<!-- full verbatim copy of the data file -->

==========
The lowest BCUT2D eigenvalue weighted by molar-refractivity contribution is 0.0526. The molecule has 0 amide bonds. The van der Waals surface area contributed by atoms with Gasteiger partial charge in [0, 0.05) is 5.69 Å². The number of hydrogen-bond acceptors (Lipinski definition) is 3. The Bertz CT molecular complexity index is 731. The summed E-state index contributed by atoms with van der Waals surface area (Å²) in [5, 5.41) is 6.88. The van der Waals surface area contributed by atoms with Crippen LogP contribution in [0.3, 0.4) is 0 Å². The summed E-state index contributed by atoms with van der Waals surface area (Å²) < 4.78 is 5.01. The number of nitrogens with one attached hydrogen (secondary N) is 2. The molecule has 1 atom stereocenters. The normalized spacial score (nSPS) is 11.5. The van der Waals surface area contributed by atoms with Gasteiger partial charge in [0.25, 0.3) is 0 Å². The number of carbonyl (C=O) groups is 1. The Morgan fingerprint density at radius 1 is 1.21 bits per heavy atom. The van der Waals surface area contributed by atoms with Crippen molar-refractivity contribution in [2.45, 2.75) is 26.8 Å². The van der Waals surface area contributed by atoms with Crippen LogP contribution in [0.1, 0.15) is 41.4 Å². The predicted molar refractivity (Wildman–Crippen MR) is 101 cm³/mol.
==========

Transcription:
The lowest BCUT2D eigenvalue weighted by molar-refractivity contribution is 0.0526. The molecule has 0 amide bonds. The van der Waals surface area contributed by atoms with Gasteiger partial charge in [0, 0.05) is 5.69 Å². The number of hydrogen-bond acceptors (Lipinski definition) is 3. The Bertz CT molecular complexity index is 731. The summed E-state index contributed by atoms with van der Waals surface area (Å²) in [5, 5.41) is 6.88. The van der Waals surface area contributed by atoms with Crippen LogP contribution in [0.3, 0.4) is 0 Å². The summed E-state index contributed by atoms with van der Waals surface area (Å²) < 4.78 is 5.01. The number of nitrogens with one attached hydrogen (secondary N) is 2. The molecule has 1 atom stereocenters. The normalized spacial score (nSPS) is 11.5. The van der Waals surface area contributed by atoms with Gasteiger partial charge in [0.25, 0.3) is 0 Å². The number of carbonyl (C=O) groups is 1. The Morgan fingerprint density at radius 1 is 1.21 bits per heavy atom. The van der Waals surface area contributed by atoms with Crippen molar-refractivity contribution in [2.45, 2.75) is 26.8 Å². The van der Waals surface area contributed by atoms with Crippen LogP contribution in [0.1, 0.15) is 41.4 Å². The predicted molar refractivity (Wildman–Crippen MR) is 101 cm³/mol.